How many times have you found more insight about your assignment on Google than in your brief? Let’s up the ante, though, to be fair. By “Google,” I mean Google Trends. You’ve got that bookmarked, right? How about QuantCast? We use QuantCast as much for competitive insight as anything. Have you tried the new search engines, Kosmix and Cuil? I shouldn’t even have to mention the Google Alerts you’ve set for the names and industry terms in your creative brief, right?
At the very least, these tools can help you verify and expand on the information in your brief; uncover contrasting insights and provoke meaningful conversation with your account, planning, media and technology partners and clients. We find answers by asking questions. If you take a creative brief at its word, and move no farther, you are robbing yourself of opportunity.
We’re fortunate to work in such a transparent and generous age. The average copywriter with an Internet connection has more useful data available to them instantly than most agency research departments could harness in a week of effort.
But don’t think you have to work alone. Advertising isn’t a solo sport. It isn’t even team beach volleyball. The purpose of data is inspiration—fuel for conversation. Our work at Hello Viking is a running discourse among the team, fired by the ongoing imaginations of our favorite bloggers and the intelligence we continue to uncover. Data inspires better messaging, more accurate media and more effective and intuitive technology.
Dig shallow and often, then dig deep a few times
Ideas are gold. Imagine you’re digging for gold in your back yard. Do you dig one, really deep hole to begin? Or hundreds of shallow holes all over the yard? I opt for the second approach, because I want to know, quickly, where the gold isn’t.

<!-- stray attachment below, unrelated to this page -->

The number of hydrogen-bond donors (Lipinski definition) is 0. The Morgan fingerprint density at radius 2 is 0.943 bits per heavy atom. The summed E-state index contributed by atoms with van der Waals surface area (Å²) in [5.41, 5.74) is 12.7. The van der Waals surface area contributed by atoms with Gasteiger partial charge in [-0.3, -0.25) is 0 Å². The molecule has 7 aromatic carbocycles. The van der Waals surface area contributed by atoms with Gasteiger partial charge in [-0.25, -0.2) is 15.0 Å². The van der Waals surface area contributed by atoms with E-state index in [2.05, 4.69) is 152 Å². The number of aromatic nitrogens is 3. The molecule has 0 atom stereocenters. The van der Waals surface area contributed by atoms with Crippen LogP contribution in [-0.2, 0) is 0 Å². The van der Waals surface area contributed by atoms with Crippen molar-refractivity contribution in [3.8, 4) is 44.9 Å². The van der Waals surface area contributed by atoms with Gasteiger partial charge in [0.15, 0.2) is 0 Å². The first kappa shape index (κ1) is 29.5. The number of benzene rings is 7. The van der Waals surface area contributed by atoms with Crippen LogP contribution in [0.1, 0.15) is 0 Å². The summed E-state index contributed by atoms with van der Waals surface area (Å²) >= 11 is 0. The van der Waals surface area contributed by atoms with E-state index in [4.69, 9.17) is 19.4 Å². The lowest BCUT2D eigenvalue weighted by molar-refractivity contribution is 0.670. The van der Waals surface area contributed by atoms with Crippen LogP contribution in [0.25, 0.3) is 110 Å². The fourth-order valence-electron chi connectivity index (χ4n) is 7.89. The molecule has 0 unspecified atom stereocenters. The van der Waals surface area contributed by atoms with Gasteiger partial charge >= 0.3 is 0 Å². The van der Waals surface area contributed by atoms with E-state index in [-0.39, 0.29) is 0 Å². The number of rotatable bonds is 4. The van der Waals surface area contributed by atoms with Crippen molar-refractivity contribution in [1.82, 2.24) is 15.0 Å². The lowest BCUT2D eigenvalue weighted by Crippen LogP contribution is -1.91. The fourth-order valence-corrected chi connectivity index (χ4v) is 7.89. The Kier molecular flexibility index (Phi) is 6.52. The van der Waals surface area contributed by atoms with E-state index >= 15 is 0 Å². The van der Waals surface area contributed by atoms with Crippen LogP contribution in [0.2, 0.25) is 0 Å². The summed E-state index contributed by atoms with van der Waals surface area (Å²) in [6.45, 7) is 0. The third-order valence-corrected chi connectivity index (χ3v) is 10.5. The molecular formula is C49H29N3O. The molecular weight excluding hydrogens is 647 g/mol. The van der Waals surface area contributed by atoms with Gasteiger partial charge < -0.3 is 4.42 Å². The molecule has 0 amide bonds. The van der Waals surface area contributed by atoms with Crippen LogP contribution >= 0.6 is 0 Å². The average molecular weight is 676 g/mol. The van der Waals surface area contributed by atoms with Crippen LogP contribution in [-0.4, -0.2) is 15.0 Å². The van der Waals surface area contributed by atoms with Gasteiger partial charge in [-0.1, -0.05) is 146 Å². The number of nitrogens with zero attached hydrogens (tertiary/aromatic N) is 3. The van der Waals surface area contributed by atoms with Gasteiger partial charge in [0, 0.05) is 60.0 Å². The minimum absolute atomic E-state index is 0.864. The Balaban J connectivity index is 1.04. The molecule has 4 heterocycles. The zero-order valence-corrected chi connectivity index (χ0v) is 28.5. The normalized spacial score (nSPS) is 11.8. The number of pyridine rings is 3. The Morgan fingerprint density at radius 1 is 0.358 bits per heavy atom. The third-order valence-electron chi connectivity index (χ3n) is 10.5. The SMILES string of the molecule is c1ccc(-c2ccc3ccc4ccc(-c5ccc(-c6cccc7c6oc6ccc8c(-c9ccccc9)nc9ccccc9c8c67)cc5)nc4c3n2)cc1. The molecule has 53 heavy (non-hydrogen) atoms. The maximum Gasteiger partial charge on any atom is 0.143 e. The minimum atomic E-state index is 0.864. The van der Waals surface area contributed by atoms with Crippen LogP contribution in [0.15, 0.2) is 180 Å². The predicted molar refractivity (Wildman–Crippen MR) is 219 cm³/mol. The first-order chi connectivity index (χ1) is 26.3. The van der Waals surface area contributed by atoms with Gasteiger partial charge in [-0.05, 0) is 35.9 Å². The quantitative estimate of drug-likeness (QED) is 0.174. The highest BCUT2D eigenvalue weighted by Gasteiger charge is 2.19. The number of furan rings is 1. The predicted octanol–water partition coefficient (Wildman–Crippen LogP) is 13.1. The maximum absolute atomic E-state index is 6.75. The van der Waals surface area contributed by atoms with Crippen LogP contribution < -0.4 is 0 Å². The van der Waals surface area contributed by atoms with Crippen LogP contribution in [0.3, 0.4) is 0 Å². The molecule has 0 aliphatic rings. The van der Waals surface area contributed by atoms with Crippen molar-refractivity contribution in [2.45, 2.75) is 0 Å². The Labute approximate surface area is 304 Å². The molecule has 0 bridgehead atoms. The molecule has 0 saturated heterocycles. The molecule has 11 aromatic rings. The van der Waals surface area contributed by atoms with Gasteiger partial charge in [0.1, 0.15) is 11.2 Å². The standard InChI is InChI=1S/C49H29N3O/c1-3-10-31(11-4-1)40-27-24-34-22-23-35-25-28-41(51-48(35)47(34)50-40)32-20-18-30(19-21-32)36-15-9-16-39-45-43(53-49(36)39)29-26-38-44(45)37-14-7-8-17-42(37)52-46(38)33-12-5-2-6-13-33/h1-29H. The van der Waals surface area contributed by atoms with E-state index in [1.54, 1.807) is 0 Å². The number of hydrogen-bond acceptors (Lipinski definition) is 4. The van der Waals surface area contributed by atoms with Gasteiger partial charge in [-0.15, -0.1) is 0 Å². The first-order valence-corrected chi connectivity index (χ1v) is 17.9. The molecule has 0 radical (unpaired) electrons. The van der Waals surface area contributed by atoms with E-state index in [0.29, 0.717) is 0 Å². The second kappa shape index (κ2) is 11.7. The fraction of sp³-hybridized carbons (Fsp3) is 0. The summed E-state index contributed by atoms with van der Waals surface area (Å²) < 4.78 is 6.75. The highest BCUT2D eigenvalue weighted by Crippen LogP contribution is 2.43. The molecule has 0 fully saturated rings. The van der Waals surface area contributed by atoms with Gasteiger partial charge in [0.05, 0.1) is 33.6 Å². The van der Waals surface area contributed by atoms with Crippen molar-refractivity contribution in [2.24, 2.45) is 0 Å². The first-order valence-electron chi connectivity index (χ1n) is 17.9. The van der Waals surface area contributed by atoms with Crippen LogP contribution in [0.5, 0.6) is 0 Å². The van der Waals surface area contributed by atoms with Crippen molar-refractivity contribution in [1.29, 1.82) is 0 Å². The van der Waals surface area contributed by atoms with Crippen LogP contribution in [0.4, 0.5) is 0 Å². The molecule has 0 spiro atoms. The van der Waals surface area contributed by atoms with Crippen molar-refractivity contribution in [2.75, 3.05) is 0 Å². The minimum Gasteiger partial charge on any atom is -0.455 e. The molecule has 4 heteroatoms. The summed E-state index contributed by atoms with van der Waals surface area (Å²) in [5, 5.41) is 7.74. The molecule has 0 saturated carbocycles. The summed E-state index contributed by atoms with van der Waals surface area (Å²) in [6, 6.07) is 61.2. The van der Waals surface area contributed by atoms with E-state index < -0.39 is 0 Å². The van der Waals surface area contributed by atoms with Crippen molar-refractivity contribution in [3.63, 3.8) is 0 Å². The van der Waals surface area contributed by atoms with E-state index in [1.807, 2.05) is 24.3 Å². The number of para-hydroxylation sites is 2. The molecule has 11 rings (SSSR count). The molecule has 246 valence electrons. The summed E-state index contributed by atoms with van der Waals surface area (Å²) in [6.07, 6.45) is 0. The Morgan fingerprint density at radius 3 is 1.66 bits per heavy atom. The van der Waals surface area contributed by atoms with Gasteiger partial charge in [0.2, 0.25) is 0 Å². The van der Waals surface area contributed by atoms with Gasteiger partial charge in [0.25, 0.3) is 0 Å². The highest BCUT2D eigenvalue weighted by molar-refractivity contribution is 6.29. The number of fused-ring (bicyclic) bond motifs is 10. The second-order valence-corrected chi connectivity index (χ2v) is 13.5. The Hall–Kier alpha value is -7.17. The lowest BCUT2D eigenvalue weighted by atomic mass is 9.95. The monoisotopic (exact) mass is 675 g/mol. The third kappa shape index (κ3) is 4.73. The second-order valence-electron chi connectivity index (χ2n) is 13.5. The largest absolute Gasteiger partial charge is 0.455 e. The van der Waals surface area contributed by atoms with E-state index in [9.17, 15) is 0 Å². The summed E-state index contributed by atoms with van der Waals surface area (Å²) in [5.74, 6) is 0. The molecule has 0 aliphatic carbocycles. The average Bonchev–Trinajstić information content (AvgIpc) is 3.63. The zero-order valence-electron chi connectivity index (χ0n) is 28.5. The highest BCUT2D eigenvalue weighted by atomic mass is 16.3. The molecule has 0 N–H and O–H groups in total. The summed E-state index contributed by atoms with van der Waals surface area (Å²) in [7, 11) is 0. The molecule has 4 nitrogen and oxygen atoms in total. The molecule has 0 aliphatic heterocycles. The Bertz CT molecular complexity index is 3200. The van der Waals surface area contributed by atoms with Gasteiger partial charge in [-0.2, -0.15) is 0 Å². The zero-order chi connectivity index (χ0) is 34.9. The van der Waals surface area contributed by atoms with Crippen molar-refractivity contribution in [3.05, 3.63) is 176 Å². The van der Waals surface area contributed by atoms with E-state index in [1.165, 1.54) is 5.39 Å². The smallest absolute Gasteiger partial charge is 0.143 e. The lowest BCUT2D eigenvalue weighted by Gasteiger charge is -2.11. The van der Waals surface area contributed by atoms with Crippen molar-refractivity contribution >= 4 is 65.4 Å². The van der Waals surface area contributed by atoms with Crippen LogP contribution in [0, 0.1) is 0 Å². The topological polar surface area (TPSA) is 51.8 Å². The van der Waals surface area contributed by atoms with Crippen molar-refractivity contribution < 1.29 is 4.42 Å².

I think the same approach can be applied both to detective work and conceptual thinking. Quantity first, then quality. Know quickly where to research deeper as well as where not to research. Know quickly where to invest your time in finish carpentry, before you waste time polishing a turd.
The tools exist now to help with the first task. Your optimism and talent can help with the second.
Be happy
The advertising industry is a $30B annual ecosystem (give or take the whims of Sir Martin). Despite Veronis Suhler Stevenson’s historic predictions of a 7.4% overall decline in 2009, lots of work and opportunity remain on the table. Ever the optimist, aren’t I?
Unlike 1992, we’ve got more, greater and faster tools for understanding and collaboration now. More means of expressing ideas. We just need to use them.
Good luck out there.

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As a writer, creative director and drummer, Tim Brunelle started in advertising in 1993 after receiving a B.A. in Jazz from the University of Cincinnati. Since then, he's worked with TBWA/Chiat Day, Heater/Easdon, McKinney & Silver, Arnold Worldwide, OgilvyOne, Mullen and Carmichael Lynch. Tim now works for his own entity, Hello Viking.

Tim has provided strategic and creative leadership to A.G. Edwards, Anheuser-Busch, Brown Forman, Goodyear, Harley-Davidson, Porsche, PricewaterhouseCoopers, and Volkswagen.